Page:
The announcement of India’s squad for the upcoming West Indies tour has thrown in quite a few surprises.
After a disappointing defeat in the World Cup semi-finals, the men in blue are now all set to take on the West Indies at an upcoming tournament. The month-long bilateral series will see three test matches, two ODI and two T20. And according to the squad picked by BCCI, things are a little different this time around. Traditionally, India’s team across all three formats would have the same set of players barring a few test specialists in the form of Ajinkya Rahana, Cheteshwar Pujara and Ishant Sharma in the Test squad. But this time around, a third of the team has young, upcoming players such as Washington Sundar, Rahul Chahar, Khaleel Ahmed, Deepak Chahar and Navdeep Saini for T20s.
Most experts pin the BCCI’s decision on the team’s recent performance at the World Cup. “I think the recent performance of our team was not satisfactory and therefore they thought of re-jigging the team. And they have taken into consideration the performance of the India A team who are doing quite well,” says ex cricketer Chandrakant Borde. The junior team won the five-match unofficial tournament on Monday by 4-1.
Young and the restless
In recent years, BCCI has earned the reputation of sticking to a tried-and-tested formula and this experimentation comes as a surprise. Veteran cricket journalist Prem Panicker feels that this decision could have something to do with the upcoming T20 World Cup. Panicker says, “International T20 tournament will begin early next year and you would want to try out some options, particularly in areas you are not sure of your team composition. That could well be the major reason. The selectors haven’t revealed why they have done it but it’s the logical inference from the team they have picked.” Ex cricketer Madan Lal, on the other hand, feels that although youngsters have been given a chance, they will now have to prove themselves. “How the youngsters perform will be the main thing. These are the guys who are doing well in domestic cricket, India A team and IPL. But IPL and similar tournaments are club level cricket so whether they are good enough for international level cricket or not remains to be seen. The real competition comes when you are playing against an international side”, says the ex-coach.
T20 has brought a lot of talent to the fore but Lal doesn’t believe that playing the limited-over game can assure a berth in the national team for the longer format. “It’s a different cricket altogether, you cannot compare T20 to ODI and test cricket. But there are times when players are very good and can play power shots,” he adds. Most of the new faces selected had a great run during IPL. Rahul Chahar, who played 13 matches for Rajasthan Royals, picked up 13 wickets at 6.55 economy, whereas Navdeep Saini in the same number matches took 11 wickets for Royal Challengers Bangalore. Talking about IPL’s role in the selection of players, Panicker says, “Earlier, you only had Ranji trophy and similar tournaments to select from, which was a constraint. But now, formats such as IPL provides an opportunity to showcase a lot more players, that explains the selection of players such as Jasprit Bmrah or Rishabh Pant.”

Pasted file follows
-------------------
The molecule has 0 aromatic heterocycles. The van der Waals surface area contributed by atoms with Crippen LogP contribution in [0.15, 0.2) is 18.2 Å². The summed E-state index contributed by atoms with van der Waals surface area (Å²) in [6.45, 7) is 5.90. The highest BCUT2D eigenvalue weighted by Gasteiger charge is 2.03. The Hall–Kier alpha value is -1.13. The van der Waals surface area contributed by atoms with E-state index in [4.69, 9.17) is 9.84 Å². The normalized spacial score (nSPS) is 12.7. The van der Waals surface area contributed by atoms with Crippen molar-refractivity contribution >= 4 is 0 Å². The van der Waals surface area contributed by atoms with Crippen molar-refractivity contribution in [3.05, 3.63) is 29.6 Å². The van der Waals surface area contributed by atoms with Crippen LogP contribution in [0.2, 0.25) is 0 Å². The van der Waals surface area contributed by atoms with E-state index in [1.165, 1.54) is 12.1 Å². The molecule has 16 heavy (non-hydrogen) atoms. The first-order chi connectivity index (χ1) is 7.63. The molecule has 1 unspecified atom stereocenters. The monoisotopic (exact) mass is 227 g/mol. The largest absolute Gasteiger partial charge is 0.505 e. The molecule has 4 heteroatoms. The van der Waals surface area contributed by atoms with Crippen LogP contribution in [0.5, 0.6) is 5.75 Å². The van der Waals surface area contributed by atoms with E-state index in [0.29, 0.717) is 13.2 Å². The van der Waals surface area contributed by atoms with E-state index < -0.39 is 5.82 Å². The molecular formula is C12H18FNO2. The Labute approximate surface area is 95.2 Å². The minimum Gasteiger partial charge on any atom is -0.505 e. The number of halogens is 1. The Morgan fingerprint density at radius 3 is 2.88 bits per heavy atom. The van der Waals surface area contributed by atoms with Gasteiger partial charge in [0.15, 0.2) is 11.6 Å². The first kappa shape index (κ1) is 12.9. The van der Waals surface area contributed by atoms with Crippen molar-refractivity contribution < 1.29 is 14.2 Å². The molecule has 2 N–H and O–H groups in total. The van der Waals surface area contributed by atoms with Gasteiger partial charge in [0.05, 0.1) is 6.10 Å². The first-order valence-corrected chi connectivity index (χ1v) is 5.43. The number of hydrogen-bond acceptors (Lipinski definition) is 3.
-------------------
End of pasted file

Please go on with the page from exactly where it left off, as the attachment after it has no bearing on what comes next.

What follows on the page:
Middle order woes
This time, the selectors also had to focus their attention on the middle order as Dhoni has made himself unavailable for a couple of months. Expressing his concern over the middle order, Madan Lal says, “Definitely middle-order batsmen are those who win the games for you; it has to be very strong. We have strong openers so the guys who are selected have to step up now.” Players like Shreyas Iyer, Manish Pandey and Rishabh Pant have been included in both ODI and T20 squad and Paniker hopes such specialist players make it into the playing 11 instead of KL Rahul who has been juggling between number one and number four spot. He says, “I don’t think it’s a good idea to have KL Rahul open the innings one day and be placed in middle order another day. It’s very challenging to develop skill-set needed for each individual role. Players such as Shubman Gill, Shreyas Iyer, Manish Pandey, are all middle order players who are capable of holding the team if wickets fall early and score quickly when necessary, I would imagine those are the players you want at four and five before you start getting into the all-rounders.” Borde, on the other hand, feels that the non-performing Rishab Pant has put the selection committee further in misery. “Middle-order has been a problem for them even before the World Cup which is why they called Rishab Pant but unfortunately he didn’t click to that extent, so they are trying to find someone from this new lot to fill that gap.”
Under the scanner
The inclusion of Kedar Jadhav in the middle order has raised a few eyebrows, as the 34-year-old has barely performed a match-winning knock. Madan Lal is also surprised with the choice and says, “I’m very surprised by that decision, he hardly played any game in the WC and has not done well, and I was not expecting him to make it to the team.” Panicker calls him a ‘bits-and-pieces’ player and compares him to Ravindra Jadeja, who has been on and off the team. He says, “When Jadeja is bowling, he is capable of tight economic spells and taking wickets. When he is batting, he is capable of scoring runs. He may not be a top-order batsman or lead strike bowler but in both forms, he contributes and he contributes in a field. Against that Kedhar Jadhav, when he plays, 99% of the time he doesn’t even get to bowl and when he is batting, there is no idea what his role is as a batsman— is he the batsmen who comes in at the end and finishes or is he the person who holds the middle order together? Well, nobody knows.”